Anyway back to ageing. Knowing the age of birds is useful in terms of definitive identification and this can can be applied to conservation science. Knowing a species productivity in any give year helps us to observe and record changes in populations, these changes in turn can help us better understand our environment and the changes to it. As you know I'm involved in counting Pink-footed Geese and I also try to age flocks and work out brood sizes. This data is useful to WWT, RSPB and BTO. Folk sometimes ask how do you age geese? So, here are a few tips;
In early autumn telling adults from youngsters is fairly easy with good views and practice; adults have broad white edges to the feathers on the upper margin of the flank - it looks like a long white stripe across the flank, this is lacking in juveniles until much later in the winter. The flank feathers on adults are broad, with pale squarish tips contrasting with the small, narrow tipped flank feathers on juveniles. If you look at the coverts on adults you'll notice that that they are squarish with broad pale tips, contrast this with the smaller, narrower tipped coverts on juveniles (most of these coverts aren't moulted until the spring). The tertial feathers on juveniles in the ealry winter are shorter and norrower in juveniles. Juveniles often have less distinct neck furrows and duller bare parts than adults. If you watch a flock of geese carefully and take your time you can often pick out family groups based on behaviuor, next time you're at one of the goose feeding grounds have a proper look.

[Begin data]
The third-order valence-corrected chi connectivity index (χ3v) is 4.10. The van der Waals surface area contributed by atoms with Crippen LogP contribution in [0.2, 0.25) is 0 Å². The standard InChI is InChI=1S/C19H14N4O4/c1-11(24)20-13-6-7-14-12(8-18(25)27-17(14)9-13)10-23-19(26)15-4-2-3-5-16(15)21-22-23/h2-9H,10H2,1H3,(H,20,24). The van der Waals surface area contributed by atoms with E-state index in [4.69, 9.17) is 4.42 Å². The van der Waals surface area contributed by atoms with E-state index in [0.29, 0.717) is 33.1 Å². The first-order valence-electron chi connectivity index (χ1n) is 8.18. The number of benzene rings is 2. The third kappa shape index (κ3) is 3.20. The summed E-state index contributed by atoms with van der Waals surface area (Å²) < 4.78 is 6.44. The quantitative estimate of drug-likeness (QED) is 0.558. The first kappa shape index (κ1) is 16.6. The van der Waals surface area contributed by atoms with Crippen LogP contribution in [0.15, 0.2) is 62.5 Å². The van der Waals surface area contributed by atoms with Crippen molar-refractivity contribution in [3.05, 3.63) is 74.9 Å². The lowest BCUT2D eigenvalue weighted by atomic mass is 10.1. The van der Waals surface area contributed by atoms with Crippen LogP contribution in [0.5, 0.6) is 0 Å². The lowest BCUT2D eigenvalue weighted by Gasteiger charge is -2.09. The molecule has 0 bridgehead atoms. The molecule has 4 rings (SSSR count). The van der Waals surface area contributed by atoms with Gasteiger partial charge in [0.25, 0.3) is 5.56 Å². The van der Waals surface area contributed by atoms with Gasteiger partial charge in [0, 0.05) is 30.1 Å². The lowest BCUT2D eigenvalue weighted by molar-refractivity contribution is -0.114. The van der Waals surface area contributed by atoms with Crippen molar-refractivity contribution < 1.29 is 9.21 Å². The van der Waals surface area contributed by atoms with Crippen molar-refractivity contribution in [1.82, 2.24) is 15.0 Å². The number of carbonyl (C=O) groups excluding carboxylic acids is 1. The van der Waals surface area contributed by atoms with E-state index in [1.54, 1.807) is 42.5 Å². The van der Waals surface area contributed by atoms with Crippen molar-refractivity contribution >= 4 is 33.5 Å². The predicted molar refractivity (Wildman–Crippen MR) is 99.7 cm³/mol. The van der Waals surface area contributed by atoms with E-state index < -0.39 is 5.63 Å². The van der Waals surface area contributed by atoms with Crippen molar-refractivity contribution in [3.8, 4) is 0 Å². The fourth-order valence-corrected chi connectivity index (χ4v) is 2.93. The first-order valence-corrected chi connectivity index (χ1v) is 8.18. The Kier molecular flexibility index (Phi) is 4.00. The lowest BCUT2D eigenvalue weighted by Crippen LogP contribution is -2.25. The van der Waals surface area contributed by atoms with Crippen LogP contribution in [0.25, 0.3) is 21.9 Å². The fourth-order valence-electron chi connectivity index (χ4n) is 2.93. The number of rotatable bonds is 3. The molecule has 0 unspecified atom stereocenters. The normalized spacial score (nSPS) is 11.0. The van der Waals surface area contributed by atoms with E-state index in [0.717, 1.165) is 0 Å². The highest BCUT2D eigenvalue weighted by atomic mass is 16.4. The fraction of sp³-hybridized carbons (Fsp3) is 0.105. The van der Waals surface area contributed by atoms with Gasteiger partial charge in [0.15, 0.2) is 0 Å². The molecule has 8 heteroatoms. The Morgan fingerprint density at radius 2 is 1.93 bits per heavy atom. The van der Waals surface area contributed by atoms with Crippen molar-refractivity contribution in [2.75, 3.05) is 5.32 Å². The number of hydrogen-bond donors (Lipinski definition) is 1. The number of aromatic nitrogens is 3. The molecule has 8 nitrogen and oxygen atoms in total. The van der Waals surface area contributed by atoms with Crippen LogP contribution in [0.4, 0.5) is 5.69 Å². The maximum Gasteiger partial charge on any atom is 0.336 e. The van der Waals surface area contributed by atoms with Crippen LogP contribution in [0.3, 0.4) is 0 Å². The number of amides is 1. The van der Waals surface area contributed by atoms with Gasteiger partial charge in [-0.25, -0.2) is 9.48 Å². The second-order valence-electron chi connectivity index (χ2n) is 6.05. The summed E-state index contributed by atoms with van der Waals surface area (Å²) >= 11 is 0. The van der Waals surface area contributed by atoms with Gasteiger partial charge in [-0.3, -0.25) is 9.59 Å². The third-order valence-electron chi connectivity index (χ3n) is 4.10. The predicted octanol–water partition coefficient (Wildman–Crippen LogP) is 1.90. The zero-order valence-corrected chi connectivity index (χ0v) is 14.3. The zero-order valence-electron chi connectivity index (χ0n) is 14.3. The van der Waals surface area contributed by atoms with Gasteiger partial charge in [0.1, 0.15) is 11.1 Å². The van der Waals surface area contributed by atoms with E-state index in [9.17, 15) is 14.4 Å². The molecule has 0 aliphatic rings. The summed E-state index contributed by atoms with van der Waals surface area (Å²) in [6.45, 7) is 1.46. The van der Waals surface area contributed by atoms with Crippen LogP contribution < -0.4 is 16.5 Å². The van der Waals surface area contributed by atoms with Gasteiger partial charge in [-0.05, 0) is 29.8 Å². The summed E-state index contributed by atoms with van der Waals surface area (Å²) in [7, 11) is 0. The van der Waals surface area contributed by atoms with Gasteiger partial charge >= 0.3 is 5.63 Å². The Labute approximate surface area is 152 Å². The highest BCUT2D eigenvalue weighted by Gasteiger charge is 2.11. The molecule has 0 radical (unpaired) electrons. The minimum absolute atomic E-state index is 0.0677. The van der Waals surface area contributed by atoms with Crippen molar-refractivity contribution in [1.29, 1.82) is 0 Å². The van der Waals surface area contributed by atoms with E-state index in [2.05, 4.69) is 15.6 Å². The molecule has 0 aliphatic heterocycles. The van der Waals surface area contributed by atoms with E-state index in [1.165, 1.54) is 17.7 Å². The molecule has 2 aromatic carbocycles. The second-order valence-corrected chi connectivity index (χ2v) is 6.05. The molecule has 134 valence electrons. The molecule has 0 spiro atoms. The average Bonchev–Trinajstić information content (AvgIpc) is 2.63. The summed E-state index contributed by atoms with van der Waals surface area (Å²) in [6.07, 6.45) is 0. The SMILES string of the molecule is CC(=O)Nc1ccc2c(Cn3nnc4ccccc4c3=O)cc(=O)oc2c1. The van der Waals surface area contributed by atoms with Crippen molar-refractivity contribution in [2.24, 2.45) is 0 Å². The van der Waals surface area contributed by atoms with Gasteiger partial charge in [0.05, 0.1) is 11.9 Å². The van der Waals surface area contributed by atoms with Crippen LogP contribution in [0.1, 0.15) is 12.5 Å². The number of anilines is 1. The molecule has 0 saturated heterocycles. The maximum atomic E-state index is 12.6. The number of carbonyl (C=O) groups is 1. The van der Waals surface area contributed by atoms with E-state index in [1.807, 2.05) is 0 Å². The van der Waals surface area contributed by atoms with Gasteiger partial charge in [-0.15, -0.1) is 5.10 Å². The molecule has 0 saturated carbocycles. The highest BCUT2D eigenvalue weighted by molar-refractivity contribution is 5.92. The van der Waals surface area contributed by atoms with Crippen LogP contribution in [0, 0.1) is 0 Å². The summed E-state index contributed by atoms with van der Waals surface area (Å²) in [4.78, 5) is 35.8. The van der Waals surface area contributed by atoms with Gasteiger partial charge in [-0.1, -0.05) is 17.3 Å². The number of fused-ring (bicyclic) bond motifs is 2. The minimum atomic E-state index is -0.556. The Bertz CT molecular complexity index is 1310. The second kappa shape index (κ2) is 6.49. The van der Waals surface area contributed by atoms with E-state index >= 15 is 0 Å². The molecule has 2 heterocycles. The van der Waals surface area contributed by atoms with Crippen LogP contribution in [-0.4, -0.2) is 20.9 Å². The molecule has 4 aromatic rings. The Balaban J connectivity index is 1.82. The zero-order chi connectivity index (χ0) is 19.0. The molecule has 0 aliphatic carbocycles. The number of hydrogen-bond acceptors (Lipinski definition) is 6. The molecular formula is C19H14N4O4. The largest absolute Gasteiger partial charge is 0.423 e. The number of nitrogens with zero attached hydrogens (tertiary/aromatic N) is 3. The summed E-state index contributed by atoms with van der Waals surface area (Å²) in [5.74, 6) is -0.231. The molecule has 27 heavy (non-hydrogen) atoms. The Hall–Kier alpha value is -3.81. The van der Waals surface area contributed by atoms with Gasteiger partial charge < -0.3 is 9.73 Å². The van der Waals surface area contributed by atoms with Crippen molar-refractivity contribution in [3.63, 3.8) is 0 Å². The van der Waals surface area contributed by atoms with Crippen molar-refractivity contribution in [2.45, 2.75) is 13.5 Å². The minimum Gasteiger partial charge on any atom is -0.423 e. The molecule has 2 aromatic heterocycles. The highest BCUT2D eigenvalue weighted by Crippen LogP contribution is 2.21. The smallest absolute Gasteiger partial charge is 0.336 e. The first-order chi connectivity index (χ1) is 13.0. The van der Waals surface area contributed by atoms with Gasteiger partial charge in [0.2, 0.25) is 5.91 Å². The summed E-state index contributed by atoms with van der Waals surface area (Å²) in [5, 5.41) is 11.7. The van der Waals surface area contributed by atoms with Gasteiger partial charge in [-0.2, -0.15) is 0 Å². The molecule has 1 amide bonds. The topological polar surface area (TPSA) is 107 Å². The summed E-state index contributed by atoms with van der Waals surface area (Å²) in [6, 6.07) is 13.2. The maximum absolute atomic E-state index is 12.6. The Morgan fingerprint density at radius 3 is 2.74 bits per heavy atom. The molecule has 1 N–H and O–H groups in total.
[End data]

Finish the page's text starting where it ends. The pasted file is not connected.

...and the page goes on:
So, below are some pics of adult and juvenile Pink-footed Geese.
Juvenile Pink-footed Goose (foreground) with an adult (rear)
Juvenile Pink-footed Goose (right)
Typical view of feeding Pink-feet, juvenile (foreground) and adult (rear)
Danish 2SB, a fine adult male Pink-footed Goose, with a juvenile in the backgound.